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Sengzhao (or Seng-Chao) (Chinese: 僧肇; pinyin: Sēngzhào; Wade–Giles: Seng-chao; Japanese: 僧肇, Sōjō; 384–414)[1] was a Chinese Buddhist philosopher from Later Qin. Born to a poor family in Jingzhao, he acquired literary skills, apparently including the capacity to read Pali, and became a scribe. This exposed him to a variety of uncommon documents. He was influenced by Taoists, Laozi and Zhuangzi,[2] and although we are told he enjoyed Lao Tzu’s Daodejing (Tao-te ching, Dotokyu-kyo), he was overjoyed when he discovered the Vimalakirti Sutra. This encounter transformed his life and he became a Buddhist. He was known as being among the ablest of the disciples of Kumārajīva.[3]

Sengzhao was recognized as both a scholar of high skill and someone of profound understanding relating to religious matters. He was involved in translating Indian treatises, which formed the only source of study for early Chinese Mādhyamika Buddhism. He also authored a small number of texts, but is famous for the book Zhaolun. Its chapters are as follows: Things Do Not Shift, Non-Absolute Emptiness, Prajna Is Without Dichotomizing Knowledge, and Nirvana Is Without Conceptualization.[4][5]

He is mentioned in the Memoirs of Eminent Monks.

Sengzhao criticized earlier Chinese Buddhist schools for believing in being or non-being. He concluded that all dharmas are empty.[citation needed]


He composed a series of treatises published under the title Chao Lun or Zhao Lun, which was first translated (1948) into English as The Book of Chao [6] by Walter Liebenthal, and later (1968) republished in a revised edition with the revised title of Chao Lun, the Treatises of Seng-chao. .[7]

Later References

A number of other accounts exist concerning the life of Sengzhao, though they rarely shed any new light on his work or activities. The Weishou [a collection of canonical texts] accords Sengzhao preeminence among the eight hundred or so scholars gathered at Chang’an: “Daorong and his fellows were of knowledge and learning all-pervasive, and Sengzhao was the greatest of them. When Kumrajva made a translation, Sengzhao would always take pen in hand and define the meanings of words. He annotated the Vimalakrtinirdesha Stra and also published several treatises. They all have subtle meaning, and scholars venerate them.” (Hurvitz 54)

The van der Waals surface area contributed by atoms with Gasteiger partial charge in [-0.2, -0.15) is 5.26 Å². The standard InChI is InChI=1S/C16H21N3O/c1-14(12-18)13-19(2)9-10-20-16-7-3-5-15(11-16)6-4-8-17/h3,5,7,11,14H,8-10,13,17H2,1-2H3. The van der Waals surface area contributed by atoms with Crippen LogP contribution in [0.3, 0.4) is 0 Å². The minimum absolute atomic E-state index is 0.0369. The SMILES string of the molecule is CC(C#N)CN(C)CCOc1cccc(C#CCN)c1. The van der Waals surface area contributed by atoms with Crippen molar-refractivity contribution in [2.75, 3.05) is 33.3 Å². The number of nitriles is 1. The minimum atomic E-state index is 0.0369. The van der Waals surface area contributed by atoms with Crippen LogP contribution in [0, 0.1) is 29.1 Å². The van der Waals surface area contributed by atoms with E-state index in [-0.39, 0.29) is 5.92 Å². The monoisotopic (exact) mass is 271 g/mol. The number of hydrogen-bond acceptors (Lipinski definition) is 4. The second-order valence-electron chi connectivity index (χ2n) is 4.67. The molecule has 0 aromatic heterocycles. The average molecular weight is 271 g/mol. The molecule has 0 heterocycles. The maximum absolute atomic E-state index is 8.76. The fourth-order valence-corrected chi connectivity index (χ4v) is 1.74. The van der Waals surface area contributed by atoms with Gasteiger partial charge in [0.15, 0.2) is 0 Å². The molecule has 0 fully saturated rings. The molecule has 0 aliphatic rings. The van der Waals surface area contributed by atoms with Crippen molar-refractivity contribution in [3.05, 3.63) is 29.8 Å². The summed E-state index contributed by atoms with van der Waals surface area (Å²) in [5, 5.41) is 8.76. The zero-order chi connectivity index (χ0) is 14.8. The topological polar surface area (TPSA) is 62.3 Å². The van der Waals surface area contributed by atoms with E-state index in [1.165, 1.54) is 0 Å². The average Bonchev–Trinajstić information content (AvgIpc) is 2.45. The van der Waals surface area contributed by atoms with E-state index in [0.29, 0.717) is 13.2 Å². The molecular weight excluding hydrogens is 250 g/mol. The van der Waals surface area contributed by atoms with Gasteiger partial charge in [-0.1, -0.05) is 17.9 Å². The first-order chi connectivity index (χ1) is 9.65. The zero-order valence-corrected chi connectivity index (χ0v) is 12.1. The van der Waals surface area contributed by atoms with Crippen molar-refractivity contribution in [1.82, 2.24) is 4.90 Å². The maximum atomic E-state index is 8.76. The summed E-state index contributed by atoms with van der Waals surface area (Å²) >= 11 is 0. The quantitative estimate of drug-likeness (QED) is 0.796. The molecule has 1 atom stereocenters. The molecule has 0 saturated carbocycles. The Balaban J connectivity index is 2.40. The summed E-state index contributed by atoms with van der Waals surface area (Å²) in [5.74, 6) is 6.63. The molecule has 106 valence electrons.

While adding nothing substantively new, this version highlights Sengzhao's importance as a liaison between the Indian Kumarajiva and the Chinese language. All indications point to the foreign master's reliance on Sengzhao's ability to “translate” the Indian terminology into stylistically acceptable Chinese. The gong’an (meditation puzzle) collection known as the Biyen lu (Blue Cliff Record) contains a tale concerning Sengzhao's death which by all accounts is apocryphal. Despite its spurious legend regarding Zhao's demise, within the gongan commentary supplied by the Chan (“meditation”; Japanese Zen) master Yunmen, we find another reference to his life that provides some insight into his correspondence with Liu Yimin. According to the Biyen lu, Sengzhao not only took Kumrajva as his teacher, but “he also called upon the bodhisattva Buddhabhadra at the Temple of the Tile Coffin, who had come from India to transmit the mind-seal of the twenty-seventh Patriarch. Sengzhao then entered deeply into the inner sanctum.” (Cleary, Thomas, and J.C. Cleary, trans. The Blue Cliff Records. Boulder, CO: Shambala, 1978.)"


  1. ^ Chan, Wing-tsit (translated and compiled). A Source Book in Chinese Philosophy. Princeton, NJ: Princeton University Press, 1963: 343.
  2. ^ Chan, Wing-tsit (translated and compiled). A Source Book in Chinese Philosophy. Princeton, NJ: Princeton University Press, 1963: 344.
  3. ^ Shibayama, Zenkei (2000). The Gateless Barrier: Zen Comments on the Mummonkon. Shambhala. pp. 176–177. ISBN 1-57062-726-6.
  4. ^ Alternative renderings of section titles: 物不遷:"Objects Do Not Move" (T45n1858_p0151a08); 不真空:"Unreal Emptiness" (T45n1858_p0152a0); 般若無知: "Wisdom (Prajna) Has No Knowing" (T45n1858_p0153a07): and 涅槃無名: "Nirvana Has No Name" (T45n1858_p0157a12)
  5. ^ "Sengzhao (Seng-Chao) | Internet Encyclopedia of Philosophy". Retrieved 2017-02-09.
  6. ^ The book of Chao;: A translation from the original Chinese with introduction, notes and appendices, Monumenta Serica. Journal of Oriental Studies of the Catholic University of Peking, 1948.
  7. ^ Liebenthal, Walter (translated), Chao lun; the treatises of Sengzhao. A translation with introduction, notes, and appendices, 2nd edition. Hong Kong: Hong Kong University Press; sold by the Oxford University Press, New York, 1968.

Further reading